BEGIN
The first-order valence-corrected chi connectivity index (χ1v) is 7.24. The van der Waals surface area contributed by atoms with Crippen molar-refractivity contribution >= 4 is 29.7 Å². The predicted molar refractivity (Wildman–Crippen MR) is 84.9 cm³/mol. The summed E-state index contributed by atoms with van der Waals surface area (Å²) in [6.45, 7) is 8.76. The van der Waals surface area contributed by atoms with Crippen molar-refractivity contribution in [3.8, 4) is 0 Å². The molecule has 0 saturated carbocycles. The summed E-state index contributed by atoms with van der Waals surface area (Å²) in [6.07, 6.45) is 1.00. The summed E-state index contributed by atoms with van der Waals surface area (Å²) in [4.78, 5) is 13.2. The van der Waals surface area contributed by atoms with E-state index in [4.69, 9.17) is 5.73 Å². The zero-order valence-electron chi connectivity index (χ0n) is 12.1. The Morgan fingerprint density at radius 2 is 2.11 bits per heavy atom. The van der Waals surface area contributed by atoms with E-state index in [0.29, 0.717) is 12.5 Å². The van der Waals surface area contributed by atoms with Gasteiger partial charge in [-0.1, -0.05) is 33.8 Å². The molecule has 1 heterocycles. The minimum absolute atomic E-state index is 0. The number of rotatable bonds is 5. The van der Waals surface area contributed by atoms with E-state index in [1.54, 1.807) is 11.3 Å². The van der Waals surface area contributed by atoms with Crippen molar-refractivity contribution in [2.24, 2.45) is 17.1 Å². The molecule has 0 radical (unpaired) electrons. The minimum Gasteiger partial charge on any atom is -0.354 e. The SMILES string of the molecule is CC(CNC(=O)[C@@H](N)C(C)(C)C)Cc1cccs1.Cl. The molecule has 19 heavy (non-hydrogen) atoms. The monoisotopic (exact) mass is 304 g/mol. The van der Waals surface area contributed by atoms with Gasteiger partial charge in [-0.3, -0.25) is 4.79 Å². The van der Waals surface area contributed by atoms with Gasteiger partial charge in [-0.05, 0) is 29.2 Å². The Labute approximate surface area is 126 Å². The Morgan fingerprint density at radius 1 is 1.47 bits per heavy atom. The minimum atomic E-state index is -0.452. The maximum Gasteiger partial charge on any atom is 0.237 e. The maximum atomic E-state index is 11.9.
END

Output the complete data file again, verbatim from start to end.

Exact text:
The first-order valence-corrected chi connectivity index (χ1v) is 7.24. The van der Waals surface area contributed by atoms with Crippen molar-refractivity contribution >= 4 is 29.7 Å². The predicted molar refractivity (Wildman–Crippen MR) is 84.9 cm³/mol. The summed E-state index contributed by atoms with van der Waals surface area (Å²) in [6.45, 7) is 8.76. The van der Waals surface area contributed by atoms with Crippen molar-refractivity contribution in [3.8, 4) is 0 Å². The molecule has 0 saturated carbocycles. The summed E-state index contributed by atoms with van der Waals surface area (Å²) in [6.07, 6.45) is 1.00. The summed E-state index contributed by atoms with van der Waals surface area (Å²) in [4.78, 5) is 13.2. The van der Waals surface area contributed by atoms with E-state index in [4.69, 9.17) is 5.73 Å². The zero-order valence-electron chi connectivity index (χ0n) is 12.1. The Morgan fingerprint density at radius 2 is 2.11 bits per heavy atom. The van der Waals surface area contributed by atoms with E-state index in [0.29, 0.717) is 12.5 Å². The van der Waals surface area contributed by atoms with Gasteiger partial charge in [-0.1, -0.05) is 33.8 Å². The molecule has 1 heterocycles. The minimum absolute atomic E-state index is 0. The number of rotatable bonds is 5. The van der Waals surface area contributed by atoms with E-state index in [1.54, 1.807) is 11.3 Å². The van der Waals surface area contributed by atoms with Crippen molar-refractivity contribution in [2.24, 2.45) is 17.1 Å². The molecule has 0 radical (unpaired) electrons. The minimum Gasteiger partial charge on any atom is -0.354 e. The SMILES string of the molecule is CC(CNC(=O)[C@@H](N)C(C)(C)C)Cc1cccs1.Cl. The molecule has 19 heavy (non-hydrogen) atoms. The monoisotopic (exact) mass is 304 g/mol. The van der Waals surface area contributed by atoms with Gasteiger partial charge in [-0.3, -0.25) is 4.79 Å². The van der Waals surface area contributed by atoms with Gasteiger partial charge in [-0.05, 0) is 29.2 Å². The Labute approximate surface area is 126 Å². The Morgan fingerprint density at radius 1 is 1.47 bits per heavy atom. The minimum atomic E-state index is -0.452. The maximum Gasteiger partial charge on any atom is 0.237 e. The maximum atomic E-state index is 11.9.